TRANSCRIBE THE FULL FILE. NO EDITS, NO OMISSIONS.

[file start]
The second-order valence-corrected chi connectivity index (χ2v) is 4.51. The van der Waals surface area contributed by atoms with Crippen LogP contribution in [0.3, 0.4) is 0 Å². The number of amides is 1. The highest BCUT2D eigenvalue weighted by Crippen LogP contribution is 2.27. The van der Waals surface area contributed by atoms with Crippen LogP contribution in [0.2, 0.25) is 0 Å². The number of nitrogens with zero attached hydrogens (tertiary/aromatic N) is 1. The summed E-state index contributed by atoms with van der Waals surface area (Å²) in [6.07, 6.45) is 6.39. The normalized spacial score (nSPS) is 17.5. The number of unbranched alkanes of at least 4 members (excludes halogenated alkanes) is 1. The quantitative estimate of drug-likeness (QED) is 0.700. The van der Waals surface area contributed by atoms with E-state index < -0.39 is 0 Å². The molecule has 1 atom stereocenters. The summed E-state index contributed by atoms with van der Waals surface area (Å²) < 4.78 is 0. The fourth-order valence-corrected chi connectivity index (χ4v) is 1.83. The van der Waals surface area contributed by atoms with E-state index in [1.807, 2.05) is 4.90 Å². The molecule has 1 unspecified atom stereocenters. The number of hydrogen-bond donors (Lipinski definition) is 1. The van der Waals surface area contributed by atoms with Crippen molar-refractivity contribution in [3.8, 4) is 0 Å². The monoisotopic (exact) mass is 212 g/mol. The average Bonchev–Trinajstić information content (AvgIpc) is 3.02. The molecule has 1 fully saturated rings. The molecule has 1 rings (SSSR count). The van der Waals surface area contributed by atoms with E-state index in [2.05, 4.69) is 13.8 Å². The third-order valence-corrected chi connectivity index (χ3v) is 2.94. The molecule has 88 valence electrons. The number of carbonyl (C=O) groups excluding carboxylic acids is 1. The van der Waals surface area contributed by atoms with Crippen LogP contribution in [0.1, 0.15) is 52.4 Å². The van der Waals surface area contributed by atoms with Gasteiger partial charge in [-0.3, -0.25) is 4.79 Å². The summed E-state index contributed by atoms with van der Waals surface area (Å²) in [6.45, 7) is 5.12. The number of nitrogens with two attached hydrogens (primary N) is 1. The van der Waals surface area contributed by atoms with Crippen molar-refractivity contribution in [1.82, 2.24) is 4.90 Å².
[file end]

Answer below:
The second-order valence-corrected chi connectivity index (χ2v) is 4.51. The van der Waals surface area contributed by atoms with Crippen LogP contribution in [0.3, 0.4) is 0 Å². The number of amides is 1. The highest BCUT2D eigenvalue weighted by Crippen LogP contribution is 2.27. The van der Waals surface area contributed by atoms with Crippen LogP contribution in [0.2, 0.25) is 0 Å². The number of nitrogens with zero attached hydrogens (tertiary/aromatic N) is 1. The summed E-state index contributed by atoms with van der Waals surface area (Å²) in [6.07, 6.45) is 6.39. The normalized spacial score (nSPS) is 17.5. The number of unbranched alkanes of at least 4 members (excludes halogenated alkanes) is 1. The quantitative estimate of drug-likeness (QED) is 0.700. The van der Waals surface area contributed by atoms with E-state index < -0.39 is 0 Å². The molecule has 1 atom stereocenters. The summed E-state index contributed by atoms with van der Waals surface area (Å²) < 4.78 is 0. The fourth-order valence-corrected chi connectivity index (χ4v) is 1.83. The van der Waals surface area contributed by atoms with E-state index in [1.807, 2.05) is 4.90 Å². The molecule has 1 unspecified atom stereocenters. The number of hydrogen-bond donors (Lipinski definition) is 1. The van der Waals surface area contributed by atoms with Crippen molar-refractivity contribution in [3.8, 4) is 0 Å². The monoisotopic (exact) mass is 212 g/mol. The average Bonchev–Trinajstić information content (AvgIpc) is 3.02. The molecule has 1 fully saturated rings. The molecule has 1 rings (SSSR count). The van der Waals surface area contributed by atoms with E-state index in [2.05, 4.69) is 13.8 Å². The third-order valence-corrected chi connectivity index (χ3v) is 2.94. The molecule has 88 valence electrons. The number of carbonyl (C=O) groups excluding carboxylic acids is 1. The van der Waals surface area contributed by atoms with Crippen LogP contribution in [0.1, 0.15) is 52.4 Å². The van der Waals surface area contributed by atoms with Gasteiger partial charge in [-0.3, -0.25) is 4.79 Å². The summed E-state index contributed by atoms with van der Waals surface area (Å²) in [6.45, 7) is 5.12. The number of nitrogens with two attached hydrogens (primary N) is 1. The van der Waals surface area contributed by atoms with Crippen molar-refractivity contribution in [1.82, 2.24) is 4.90 Å².